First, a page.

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VoiceCon keynote: Kraft Foods UC vision includes Avaya and the iPhone

Kraft Foods sounds like a fun place to work. During his keynote, Tom Behnke, manager of network services, global architecture and strategy for Kraft, gave VoiceCon attendees a glimpse of the future for information workers at his company. He offered details of a unified communications pilot program at Kraft’s Chicago facility.

Behnke’s pilot involves a rethinking of not only communications and collaboration technologies, but also the workspace. Kraft wants to change the collaboration culture among its employees. To do that, it did away with traditional cubicles and office, putting information workers at large work table, where they can sit side by side and face each other.

As far as technology, Behnke brought in Avaya to deliver its voice infrastructure. He also decided to go with a wireless office, so employees could move freely throughout their workspace, building a Cisco wireless LAN infrastructure that was designed by HP/EDS. And he engaged AT&T to come in and build an in-building cellular system so that he could deploy iPhones to every employee.

Behke said his goal was to change the user perception that he was providing them with technology widgets that they had to use. He was trying to create something that would focus on the individual user experience, that would help them the way they do there jobs.

One thing that really jumped out at me. He designed this new environment to be free of MAC addresses. If a user needs to move his work station, he can just get up and walk somewhere else. IT doesn’t need to reassign the employee’s phone and network profile to a new set of ports.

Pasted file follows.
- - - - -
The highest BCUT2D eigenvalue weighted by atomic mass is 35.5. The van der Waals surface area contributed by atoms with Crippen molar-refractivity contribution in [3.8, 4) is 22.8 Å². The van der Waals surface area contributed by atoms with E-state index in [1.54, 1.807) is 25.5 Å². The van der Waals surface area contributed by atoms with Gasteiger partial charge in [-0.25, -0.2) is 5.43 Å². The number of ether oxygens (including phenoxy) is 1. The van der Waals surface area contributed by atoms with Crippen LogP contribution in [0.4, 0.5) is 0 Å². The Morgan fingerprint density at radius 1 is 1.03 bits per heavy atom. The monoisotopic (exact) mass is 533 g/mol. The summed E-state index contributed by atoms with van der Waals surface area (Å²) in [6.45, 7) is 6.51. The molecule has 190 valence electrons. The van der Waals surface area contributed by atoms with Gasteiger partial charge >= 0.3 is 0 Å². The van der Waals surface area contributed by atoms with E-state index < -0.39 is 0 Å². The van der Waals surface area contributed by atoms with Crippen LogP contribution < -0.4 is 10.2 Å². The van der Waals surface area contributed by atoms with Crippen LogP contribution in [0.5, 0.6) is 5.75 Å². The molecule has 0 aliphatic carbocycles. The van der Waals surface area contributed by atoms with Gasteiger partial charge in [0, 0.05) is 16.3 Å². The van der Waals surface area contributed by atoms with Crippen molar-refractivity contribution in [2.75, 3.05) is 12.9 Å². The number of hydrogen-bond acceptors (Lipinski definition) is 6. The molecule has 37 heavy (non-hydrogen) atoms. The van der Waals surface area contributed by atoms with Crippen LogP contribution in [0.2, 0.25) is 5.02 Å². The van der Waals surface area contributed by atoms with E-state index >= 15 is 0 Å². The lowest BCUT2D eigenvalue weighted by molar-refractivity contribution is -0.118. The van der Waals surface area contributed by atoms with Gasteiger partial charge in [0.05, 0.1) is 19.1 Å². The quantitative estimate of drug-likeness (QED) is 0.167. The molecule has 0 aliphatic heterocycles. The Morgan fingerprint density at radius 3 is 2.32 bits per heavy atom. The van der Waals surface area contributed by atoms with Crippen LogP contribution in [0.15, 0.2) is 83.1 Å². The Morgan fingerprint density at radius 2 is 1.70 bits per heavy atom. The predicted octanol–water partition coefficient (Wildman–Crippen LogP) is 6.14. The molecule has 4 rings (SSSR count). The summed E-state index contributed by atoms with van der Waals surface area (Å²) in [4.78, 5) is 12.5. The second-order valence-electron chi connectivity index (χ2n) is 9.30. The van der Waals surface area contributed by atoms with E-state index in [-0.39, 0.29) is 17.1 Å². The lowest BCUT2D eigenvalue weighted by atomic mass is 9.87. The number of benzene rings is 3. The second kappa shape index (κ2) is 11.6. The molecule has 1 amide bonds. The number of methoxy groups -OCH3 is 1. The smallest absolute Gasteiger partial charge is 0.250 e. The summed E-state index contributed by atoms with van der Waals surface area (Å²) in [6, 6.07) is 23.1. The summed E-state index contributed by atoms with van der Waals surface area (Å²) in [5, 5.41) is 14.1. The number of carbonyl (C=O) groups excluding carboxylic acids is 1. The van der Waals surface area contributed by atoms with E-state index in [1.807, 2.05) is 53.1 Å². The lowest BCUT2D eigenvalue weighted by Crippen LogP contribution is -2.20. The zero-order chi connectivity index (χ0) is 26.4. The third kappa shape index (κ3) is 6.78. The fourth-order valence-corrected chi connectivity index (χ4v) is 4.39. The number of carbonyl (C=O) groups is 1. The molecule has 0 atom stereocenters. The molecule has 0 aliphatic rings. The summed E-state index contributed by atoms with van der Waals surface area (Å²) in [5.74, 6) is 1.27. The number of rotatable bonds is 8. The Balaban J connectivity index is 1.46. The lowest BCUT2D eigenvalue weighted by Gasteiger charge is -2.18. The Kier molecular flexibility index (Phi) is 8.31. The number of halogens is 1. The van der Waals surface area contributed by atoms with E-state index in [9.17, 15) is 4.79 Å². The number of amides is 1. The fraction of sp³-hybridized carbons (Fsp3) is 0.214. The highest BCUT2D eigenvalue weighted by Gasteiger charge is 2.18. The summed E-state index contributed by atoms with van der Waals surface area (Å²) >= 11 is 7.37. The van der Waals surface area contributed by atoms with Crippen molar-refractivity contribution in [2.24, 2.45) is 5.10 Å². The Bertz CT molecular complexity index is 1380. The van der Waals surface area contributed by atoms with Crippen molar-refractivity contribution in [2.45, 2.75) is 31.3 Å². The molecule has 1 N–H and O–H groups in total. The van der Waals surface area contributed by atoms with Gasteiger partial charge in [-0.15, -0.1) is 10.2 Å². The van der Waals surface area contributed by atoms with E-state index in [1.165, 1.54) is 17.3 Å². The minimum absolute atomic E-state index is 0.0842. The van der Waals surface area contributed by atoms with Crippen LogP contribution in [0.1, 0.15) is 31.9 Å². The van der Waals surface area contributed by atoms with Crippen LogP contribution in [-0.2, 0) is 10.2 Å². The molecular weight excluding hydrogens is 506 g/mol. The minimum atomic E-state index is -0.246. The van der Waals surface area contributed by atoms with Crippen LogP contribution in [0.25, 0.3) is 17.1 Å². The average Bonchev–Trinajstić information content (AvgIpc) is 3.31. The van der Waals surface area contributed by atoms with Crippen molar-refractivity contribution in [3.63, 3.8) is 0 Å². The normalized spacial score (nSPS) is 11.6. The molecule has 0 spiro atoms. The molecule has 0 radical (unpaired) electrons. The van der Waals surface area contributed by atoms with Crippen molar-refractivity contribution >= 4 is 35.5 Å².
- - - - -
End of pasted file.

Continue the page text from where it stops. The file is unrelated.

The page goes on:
I’ve asked Avaya to give me a one-on-one conversation with Behnke is doing at Kraft. If they come through, I’ll write more extensively about this project for

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I have read your follow up interview on this subject and the shift in emphasis of an "office" environment from private offices to open, mobile team collaboration spaces, will bring greater need for UC-based multi-modal contacts and interactions. On the other hand, in such an "open" work environment, telephone calls and talking will be very disruptive and subject to greater privacy needs. This suggests that visual communication interfaces (i.e., email, IM, SMS, voice-to-text messaging, etc.) will further dominate traditional voice contacts. This also confirms that the next-generation "office" environment will be be similar to that of the mobile user who must be able to communicate based upon both their availability/priorities, mullti-modal device accessibility, and their environmental circumstances. That individual flexibility is what UC is really all about!